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Vets say breed-specific ban won't stop dog attacks

Vets say breed-specific ban won't stop dog attacks

The Hon Nanaia Mahuta announced today that the Government will introduce new legislation requiring mandatory neutering of dogs classified as menacing by their breed or type, which includes crossbreeds.

The New Zealand Veterinary Association (NZVA) believes that focusing on dog breeds and types is not the right approach to preventing dog attacks on people.

"We agree with the Minister when she says that dog safety needs good law, good enforcement and support from the community and dog owners," says NZVA spokesperson Steve Merchant. "Like her, we abhor the recent tragedies that have resulted from dog attacks on people and we would like to see dog control tightened.

"However, we are concerned that the proposed changes to dog control law are missing the point. Branding dogs as dangerous by breed or type ignores the fact that all dogs are potentially dangerous."

Aggressive behaviour in dogs is influenced by both genetic and environmental factors, according to the NZVA.

"It is illogical to focus attention on a few specific breeds that are considered dangerous. Any dog that is not properly socialised, or that has been poorly treated, can be at risk of biting people," says Dr Merchant.

He says identification of the breeds contributing to a cross-bred animal is virtually impossible as there is poor correlation between genetic make-up and physical appearance.

"We advise our members that we do not support the use of veterinarians to identify crossbreeds on the basis of visual assessment."

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The NZVA does support Ms Mahuta's call for the neutering of menacing dogs.

"The benefit of neutering is not so much the prevention of breeding, as the beneficial effect on behaviour, particularly in male dogs. Aggressive male dogs become much more manageable after they are neutered," says Dr Merchant.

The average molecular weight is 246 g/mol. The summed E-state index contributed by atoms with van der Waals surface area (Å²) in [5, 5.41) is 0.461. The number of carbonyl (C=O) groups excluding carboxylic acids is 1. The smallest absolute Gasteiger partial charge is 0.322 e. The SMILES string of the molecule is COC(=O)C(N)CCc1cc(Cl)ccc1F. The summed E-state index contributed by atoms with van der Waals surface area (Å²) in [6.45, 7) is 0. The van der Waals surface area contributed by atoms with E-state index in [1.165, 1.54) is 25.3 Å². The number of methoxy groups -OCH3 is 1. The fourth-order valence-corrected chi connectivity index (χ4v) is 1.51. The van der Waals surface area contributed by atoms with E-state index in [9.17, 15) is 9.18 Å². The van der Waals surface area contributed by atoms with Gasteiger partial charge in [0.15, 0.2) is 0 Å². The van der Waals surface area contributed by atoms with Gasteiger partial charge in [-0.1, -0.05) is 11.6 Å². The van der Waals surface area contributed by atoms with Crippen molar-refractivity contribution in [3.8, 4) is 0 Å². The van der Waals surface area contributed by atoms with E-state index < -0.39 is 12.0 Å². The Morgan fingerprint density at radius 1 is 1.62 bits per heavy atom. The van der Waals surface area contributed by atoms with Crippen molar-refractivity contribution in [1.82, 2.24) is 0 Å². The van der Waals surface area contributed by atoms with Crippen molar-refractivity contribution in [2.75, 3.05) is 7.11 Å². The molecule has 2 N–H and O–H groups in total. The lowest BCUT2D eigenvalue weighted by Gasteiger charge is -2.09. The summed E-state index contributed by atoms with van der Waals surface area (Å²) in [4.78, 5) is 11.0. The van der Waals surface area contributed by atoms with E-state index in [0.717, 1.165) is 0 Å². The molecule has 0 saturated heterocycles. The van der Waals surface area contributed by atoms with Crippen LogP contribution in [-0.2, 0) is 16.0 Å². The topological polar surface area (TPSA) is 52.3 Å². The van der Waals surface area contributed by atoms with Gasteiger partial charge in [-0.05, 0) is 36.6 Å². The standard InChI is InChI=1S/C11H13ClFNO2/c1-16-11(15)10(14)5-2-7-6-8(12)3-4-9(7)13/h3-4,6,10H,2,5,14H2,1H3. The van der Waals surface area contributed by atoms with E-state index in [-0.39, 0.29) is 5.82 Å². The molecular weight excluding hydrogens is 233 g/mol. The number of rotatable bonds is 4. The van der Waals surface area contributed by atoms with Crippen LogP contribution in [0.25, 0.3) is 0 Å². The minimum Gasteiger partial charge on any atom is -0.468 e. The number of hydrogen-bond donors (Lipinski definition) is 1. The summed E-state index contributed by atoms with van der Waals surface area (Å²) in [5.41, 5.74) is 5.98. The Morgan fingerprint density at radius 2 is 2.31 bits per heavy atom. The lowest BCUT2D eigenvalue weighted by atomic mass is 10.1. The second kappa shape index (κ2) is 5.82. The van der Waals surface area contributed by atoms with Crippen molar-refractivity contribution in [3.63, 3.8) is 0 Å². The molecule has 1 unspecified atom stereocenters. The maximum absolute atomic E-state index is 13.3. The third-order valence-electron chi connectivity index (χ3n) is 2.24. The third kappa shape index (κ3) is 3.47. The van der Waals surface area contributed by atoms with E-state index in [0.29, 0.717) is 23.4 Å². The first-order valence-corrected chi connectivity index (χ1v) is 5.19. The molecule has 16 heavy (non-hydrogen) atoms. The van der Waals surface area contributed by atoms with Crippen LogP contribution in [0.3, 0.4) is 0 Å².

Dr Merchant believes the Government should be looking at ways to make all dog owners take more responsibility for the behaviour of their pets.

He says tightening up the enforcement of current dog control laws would go a long way towards dealing with the problem of biting dogs.

"Local authorities should take a harder line on unregistered and deal more forcefully with dogs posing threats to people," Dr Merchant says. "However, we would like assurance that there is adequate resourcing for this. There is a large population of unregistered dogs in this country, so addressing that problem would require a substantial workforce of animal control officers who are properly supported."

NZVA believes that microchipping is one of the best ways to clamp down on unregistered and misbehaving dogs. Owners of microchipped dogs can be traced and held responsible if their dog is caught biting or fighting, or simply straying.

As from July last year it became compulsory to microchip pups at six months of age. Over time the percentage of microchipped dogs will increase and, in the future, any dog without a microchip will clearly be an unregistered animal.

"We look forward to making a constructive contribution during the consultative process around the proposed new legislation. Breed-specific bans make for good politics but bad law, and we would be pleased to assist the Government find alternative ways to address the problem of aggressive dogs," says Dr Merchant.

ENDS

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